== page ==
Hill Sprints

For some further insight into training for the Surfcoast Century it is worth picking apart the individual sessions. Of course, single sessions don't make the program, in a total is greater than the sum of all it's parts, kind of way. How everything comes together over the weeks is more important. That said, the devil is in the details. I'll start by looking at the Hill Sprint session. Since I am preparing for a 100km race, sprints might seem far removed and even irrelevant to some. After all, how is sprinting as fast as you can related to the slow pace and different mechanics of an ultramarathon?

Hill Sprints will make a weekly appearance. After a thorough warm up, which will likely include some mobility work I hit the main set. For this I pick a hill that's at least a 10% grade, but preferably steeper. The surface will vary weekly as I will pick a different location. Each repeat will cover roughly 70-200m for 8-12 repeats. Recovery will be some very easy jogging, for however long it takes me to feel right to complete the next repeat. Each repeat needs to be a maximal effort. Aggression is needed, with no thought to pacing.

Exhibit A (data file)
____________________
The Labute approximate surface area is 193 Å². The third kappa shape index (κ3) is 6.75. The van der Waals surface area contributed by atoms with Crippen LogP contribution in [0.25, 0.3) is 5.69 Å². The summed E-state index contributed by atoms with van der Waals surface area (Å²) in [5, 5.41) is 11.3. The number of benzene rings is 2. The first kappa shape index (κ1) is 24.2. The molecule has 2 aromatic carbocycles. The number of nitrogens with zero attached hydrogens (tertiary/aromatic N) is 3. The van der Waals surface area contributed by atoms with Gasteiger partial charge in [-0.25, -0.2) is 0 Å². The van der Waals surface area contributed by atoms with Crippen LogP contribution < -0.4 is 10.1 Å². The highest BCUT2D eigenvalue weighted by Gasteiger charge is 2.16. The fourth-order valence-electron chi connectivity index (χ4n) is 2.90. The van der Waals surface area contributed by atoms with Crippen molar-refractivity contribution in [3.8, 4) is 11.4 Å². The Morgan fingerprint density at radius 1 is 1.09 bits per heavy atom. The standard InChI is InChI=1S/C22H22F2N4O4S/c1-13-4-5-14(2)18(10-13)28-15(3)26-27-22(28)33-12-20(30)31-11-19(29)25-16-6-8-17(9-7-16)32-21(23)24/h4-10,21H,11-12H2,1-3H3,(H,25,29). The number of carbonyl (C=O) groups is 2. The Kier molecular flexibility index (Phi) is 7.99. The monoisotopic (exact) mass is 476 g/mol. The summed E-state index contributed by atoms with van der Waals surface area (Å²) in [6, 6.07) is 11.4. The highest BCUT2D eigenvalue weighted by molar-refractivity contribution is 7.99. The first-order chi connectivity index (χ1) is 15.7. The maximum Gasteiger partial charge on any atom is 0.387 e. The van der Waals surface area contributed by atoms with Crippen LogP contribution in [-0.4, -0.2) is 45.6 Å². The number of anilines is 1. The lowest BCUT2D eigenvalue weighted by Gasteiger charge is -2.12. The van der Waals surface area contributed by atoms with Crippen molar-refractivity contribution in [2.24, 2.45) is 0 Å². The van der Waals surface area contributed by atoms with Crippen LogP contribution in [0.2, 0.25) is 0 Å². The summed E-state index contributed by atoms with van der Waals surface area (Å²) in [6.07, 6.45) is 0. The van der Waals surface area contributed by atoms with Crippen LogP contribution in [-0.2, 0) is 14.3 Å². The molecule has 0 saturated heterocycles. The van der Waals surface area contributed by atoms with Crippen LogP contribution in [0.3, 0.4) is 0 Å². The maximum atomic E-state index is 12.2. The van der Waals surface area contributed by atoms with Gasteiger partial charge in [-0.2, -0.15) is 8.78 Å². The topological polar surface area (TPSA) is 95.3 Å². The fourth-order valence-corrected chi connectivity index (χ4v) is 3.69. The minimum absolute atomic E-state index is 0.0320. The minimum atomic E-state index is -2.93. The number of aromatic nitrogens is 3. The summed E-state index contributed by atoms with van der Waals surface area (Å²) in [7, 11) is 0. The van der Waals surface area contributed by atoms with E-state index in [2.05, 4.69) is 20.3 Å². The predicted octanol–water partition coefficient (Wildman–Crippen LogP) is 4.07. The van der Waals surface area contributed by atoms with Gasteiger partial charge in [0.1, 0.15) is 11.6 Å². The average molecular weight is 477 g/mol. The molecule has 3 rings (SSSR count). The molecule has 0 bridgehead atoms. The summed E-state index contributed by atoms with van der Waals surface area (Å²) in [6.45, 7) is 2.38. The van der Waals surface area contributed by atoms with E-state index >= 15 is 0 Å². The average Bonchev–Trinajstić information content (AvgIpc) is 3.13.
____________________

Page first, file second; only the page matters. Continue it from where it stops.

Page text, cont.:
The main benefits is that the higher threshold muscle fibers, type II, are recruited and trained. To recruit as many fibers as possible a maximal effort is required. At the lower intensities of most endurance training these fibers aren't recruited much, but are often required in the final stages of a race as the lower threshold muscle fibers fatigue. Of course the recovery required from such races is often extensive. Hill sprints doesn't required extended recovery periods.

Added bonuses of hill sprinting include extended ranges of motion, high knee lift, full legs and ankle extension. The core stabilising musculature gets challenged. There is a stretch load on the connective tissues that hopefully enhances their strength and elasticity.

While the the session isn't primarily directed at improving up hill running, it should definitely help. There may even be some improvement in my sprinting abilities. At least for an endurance runner.

Then of course is the cumulation of all of the above. When I include this type of session on a regular basis the rest of my running just feels better. I may not be noticeably faster, but almost all other running feels more natural. My legs tend to feel freer, the general tightness from long runs dissipates, my posture feels better and is easier to maintain. That counts for a lot.


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